In the tradition of Cod by Mark Kurlansky, a remarkable book about a long-forgotten historical phenomenon that changed our world -- the rise and fall of the natural ice industry in nineteenth-century North America.
On February 13, 1806, the brig Favorite left Boston harbor bound for the Caribbean island of Martinique, with a cargo that few imagined would survive the month-long sea voyage. Packed in hay in the hold were large chunks of ice harvested from a frozen Massachusetts lake. This was the first venture of a young Boston merchant, Frederic Tudor, who imagined he could make a fortune selling ice to tropical countries.
Ridiculed from the outset by fellow merchants, Tudor endured years of hardship before he was to fulfill his dream. Over 30 years, he and his rivals extended the "frozen water trade" to Cuba, Charleston, New Orleans, New York, and London, and finally to Calcutta, when in 1833 more than one hundred tons of ice survived a four-month voyage of 16,000 miles with two crossings of the Equator.
Tudor not only made a fortune, he founded a huge industry, which each winter employed thousands of men and horses to harvest millions of tons of ice. Thanks to his astonishing enterprise, iced drinks, chilled beer, and homemade ice cream became essential to the American way of life, and cooled the brows of communities throughout the world long before artificial refrigeration -- after which the frozen-water trade melted away.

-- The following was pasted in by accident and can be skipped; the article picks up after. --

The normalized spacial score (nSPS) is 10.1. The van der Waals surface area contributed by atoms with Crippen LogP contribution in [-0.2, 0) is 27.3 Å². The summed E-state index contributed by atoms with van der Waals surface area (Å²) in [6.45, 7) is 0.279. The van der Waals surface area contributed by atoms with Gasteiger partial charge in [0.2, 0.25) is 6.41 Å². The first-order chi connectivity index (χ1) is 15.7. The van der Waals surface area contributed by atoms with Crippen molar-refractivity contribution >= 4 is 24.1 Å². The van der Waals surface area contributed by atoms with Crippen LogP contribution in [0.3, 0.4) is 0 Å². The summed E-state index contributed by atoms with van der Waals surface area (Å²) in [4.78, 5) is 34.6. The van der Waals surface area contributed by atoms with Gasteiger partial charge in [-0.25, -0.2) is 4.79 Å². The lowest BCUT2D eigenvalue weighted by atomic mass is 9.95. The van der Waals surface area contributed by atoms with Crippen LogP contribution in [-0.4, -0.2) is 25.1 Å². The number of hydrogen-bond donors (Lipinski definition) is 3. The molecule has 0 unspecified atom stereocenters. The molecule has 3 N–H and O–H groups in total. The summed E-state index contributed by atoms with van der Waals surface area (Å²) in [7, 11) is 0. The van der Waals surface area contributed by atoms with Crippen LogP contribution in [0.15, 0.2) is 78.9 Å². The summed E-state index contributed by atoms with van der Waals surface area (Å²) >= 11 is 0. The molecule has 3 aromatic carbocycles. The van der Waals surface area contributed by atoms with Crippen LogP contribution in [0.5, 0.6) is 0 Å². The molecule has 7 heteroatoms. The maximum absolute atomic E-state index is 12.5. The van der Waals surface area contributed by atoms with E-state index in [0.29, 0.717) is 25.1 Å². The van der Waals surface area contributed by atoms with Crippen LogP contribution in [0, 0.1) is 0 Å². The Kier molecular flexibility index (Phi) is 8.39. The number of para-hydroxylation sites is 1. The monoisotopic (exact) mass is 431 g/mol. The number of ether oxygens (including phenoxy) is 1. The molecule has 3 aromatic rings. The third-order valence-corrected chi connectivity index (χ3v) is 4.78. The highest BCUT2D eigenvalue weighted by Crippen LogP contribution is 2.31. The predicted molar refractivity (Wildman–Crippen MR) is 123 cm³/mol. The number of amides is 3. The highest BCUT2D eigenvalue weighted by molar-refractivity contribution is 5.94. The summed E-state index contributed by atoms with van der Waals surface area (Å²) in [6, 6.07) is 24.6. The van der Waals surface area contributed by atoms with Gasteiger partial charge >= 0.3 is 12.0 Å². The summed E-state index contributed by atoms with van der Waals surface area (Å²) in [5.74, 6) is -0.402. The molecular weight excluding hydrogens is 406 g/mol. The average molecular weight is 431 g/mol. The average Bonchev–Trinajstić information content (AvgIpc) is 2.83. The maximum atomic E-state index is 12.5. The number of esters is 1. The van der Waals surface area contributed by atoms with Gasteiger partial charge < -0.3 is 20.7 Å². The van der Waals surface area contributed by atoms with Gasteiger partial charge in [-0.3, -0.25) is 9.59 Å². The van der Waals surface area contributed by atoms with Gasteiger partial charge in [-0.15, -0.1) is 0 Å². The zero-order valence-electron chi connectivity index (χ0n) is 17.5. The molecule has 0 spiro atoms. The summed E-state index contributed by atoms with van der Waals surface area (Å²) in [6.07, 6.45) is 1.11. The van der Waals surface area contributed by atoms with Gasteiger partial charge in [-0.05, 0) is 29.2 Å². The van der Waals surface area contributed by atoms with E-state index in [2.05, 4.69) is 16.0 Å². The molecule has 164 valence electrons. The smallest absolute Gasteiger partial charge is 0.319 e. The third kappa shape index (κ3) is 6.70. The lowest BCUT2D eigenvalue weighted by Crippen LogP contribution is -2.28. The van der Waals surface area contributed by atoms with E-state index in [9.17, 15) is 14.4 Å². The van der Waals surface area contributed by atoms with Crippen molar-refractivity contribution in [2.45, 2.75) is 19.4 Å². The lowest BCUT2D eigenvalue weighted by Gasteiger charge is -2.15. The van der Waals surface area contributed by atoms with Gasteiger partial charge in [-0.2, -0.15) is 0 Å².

In this fascinating book, Gavin Weightman reveals the forgotten story of America's vast natural ice trade, which revolutionized domestic life for millions of people.
Booklist - Gilbert Taylor
Curiosity about the vanished ice industry energizes Weightman's narrative, a pleasing reminder of a forgotten but once-ubiquitous business.
Weightman, a London journalist and documentary filmmaker, uncovers a secret history and ends up transforming a dull-sounding topic into a riveting read.... [he] takes a relatively unknown part of history (and the figure at its center), and creates a funny, rollicking human adventure.
British journalist Weightman brings back the days when an icebox was truly an ice box....A fascinating and vast industry, melted away as completely as an ice cube on a summer sidewalk, but delightfully preserved here.
Recent Reader Reviews
Rated of 5
Mr. Weightman's book is both a delight to read, as well as an extremely useful study in entrepreneurial spirit. I like it so much, in fact, I assigned it as required reading for a class in Entrepreneurship at the university where I teach. Fun,... Read More
'Offers an exquisite chronicle of the rise and fall of this bituminous black mineral.... Part history and part environmental argument, Freese's elegant book teaches an important lesson about the interdependence of humans and their natural environment both for good and ill throughout history.'
Deftly leading readers around the world and across cultures and centuries, Kurlansky takes an inexpensive, mundane item and shows how it has influenced and affected wars, cultures, governments, religions, societies, economies & food. An entertaining, informative read.
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